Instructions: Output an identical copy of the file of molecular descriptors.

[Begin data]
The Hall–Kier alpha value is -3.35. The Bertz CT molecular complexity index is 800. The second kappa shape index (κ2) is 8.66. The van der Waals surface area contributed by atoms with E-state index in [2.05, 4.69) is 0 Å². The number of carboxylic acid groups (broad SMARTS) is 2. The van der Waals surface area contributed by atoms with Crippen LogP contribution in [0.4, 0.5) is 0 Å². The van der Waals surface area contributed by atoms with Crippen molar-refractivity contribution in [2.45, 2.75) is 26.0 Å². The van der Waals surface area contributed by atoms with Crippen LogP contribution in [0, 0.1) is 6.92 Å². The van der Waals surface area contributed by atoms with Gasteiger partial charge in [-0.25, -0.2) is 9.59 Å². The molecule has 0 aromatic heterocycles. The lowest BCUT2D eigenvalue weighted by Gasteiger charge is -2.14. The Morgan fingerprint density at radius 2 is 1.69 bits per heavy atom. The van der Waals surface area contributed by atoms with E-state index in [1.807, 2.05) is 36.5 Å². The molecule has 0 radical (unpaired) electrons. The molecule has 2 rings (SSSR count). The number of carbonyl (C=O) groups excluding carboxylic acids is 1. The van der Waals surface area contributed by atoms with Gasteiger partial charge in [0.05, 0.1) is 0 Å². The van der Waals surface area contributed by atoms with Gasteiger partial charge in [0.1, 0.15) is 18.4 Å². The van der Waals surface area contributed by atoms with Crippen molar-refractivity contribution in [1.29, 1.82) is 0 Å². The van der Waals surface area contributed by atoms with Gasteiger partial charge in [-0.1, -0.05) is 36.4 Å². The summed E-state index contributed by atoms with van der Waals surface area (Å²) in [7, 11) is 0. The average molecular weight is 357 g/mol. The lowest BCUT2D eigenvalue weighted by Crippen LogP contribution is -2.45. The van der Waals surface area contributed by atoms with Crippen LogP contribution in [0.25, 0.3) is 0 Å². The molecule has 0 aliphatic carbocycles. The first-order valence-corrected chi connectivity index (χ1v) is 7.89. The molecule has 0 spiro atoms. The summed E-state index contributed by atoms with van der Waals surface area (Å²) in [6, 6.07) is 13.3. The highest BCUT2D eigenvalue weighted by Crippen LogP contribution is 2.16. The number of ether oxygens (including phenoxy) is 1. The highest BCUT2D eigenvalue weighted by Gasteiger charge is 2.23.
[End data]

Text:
The Hall–Kier alpha value is -3.35. The Bertz CT molecular complexity index is 800. The second kappa shape index (κ2) is 8.66. The van der Waals surface area contributed by atoms with E-state index in [2.05, 4.69) is 0 Å². The number of carboxylic acid groups (broad SMARTS) is 2. The van der Waals surface area contributed by atoms with Crippen LogP contribution in [0.4, 0.5) is 0 Å². The van der Waals surface area contributed by atoms with Crippen molar-refractivity contribution in [2.45, 2.75) is 26.0 Å². The van der Waals surface area contributed by atoms with Crippen LogP contribution in [0, 0.1) is 6.92 Å². The van der Waals surface area contributed by atoms with Gasteiger partial charge in [-0.25, -0.2) is 9.59 Å². The molecule has 0 aromatic heterocycles. The lowest BCUT2D eigenvalue weighted by Gasteiger charge is -2.14. The Morgan fingerprint density at radius 2 is 1.69 bits per heavy atom. The van der Waals surface area contributed by atoms with E-state index in [1.807, 2.05) is 36.5 Å². The molecule has 0 radical (unpaired) electrons. The molecule has 2 rings (SSSR count). The number of carbonyl (C=O) groups excluding carboxylic acids is 1. The van der Waals surface area contributed by atoms with Gasteiger partial charge in [0.05, 0.1) is 0 Å². The van der Waals surface area contributed by atoms with Gasteiger partial charge in [0.1, 0.15) is 18.4 Å². The van der Waals surface area contributed by atoms with Crippen molar-refractivity contribution in [1.29, 1.82) is 0 Å². The van der Waals surface area contributed by atoms with Gasteiger partial charge in [-0.1, -0.05) is 36.4 Å². The summed E-state index contributed by atoms with van der Waals surface area (Å²) in [7, 11) is 0. The average molecular weight is 357 g/mol. The lowest BCUT2D eigenvalue weighted by Crippen LogP contribution is -2.45. The van der Waals surface area contributed by atoms with Crippen LogP contribution in [0.25, 0.3) is 0 Å². The molecule has 0 aliphatic carbocycles. The first-order valence-corrected chi connectivity index (χ1v) is 7.89. The molecule has 0 spiro atoms. The summed E-state index contributed by atoms with van der Waals surface area (Å²) in [6, 6.07) is 13.3. The highest BCUT2D eigenvalue weighted by Crippen LogP contribution is 2.16. The number of ether oxygens (including phenoxy) is 1. The highest BCUT2D eigenvalue weighted by Gasteiger charge is 2.23.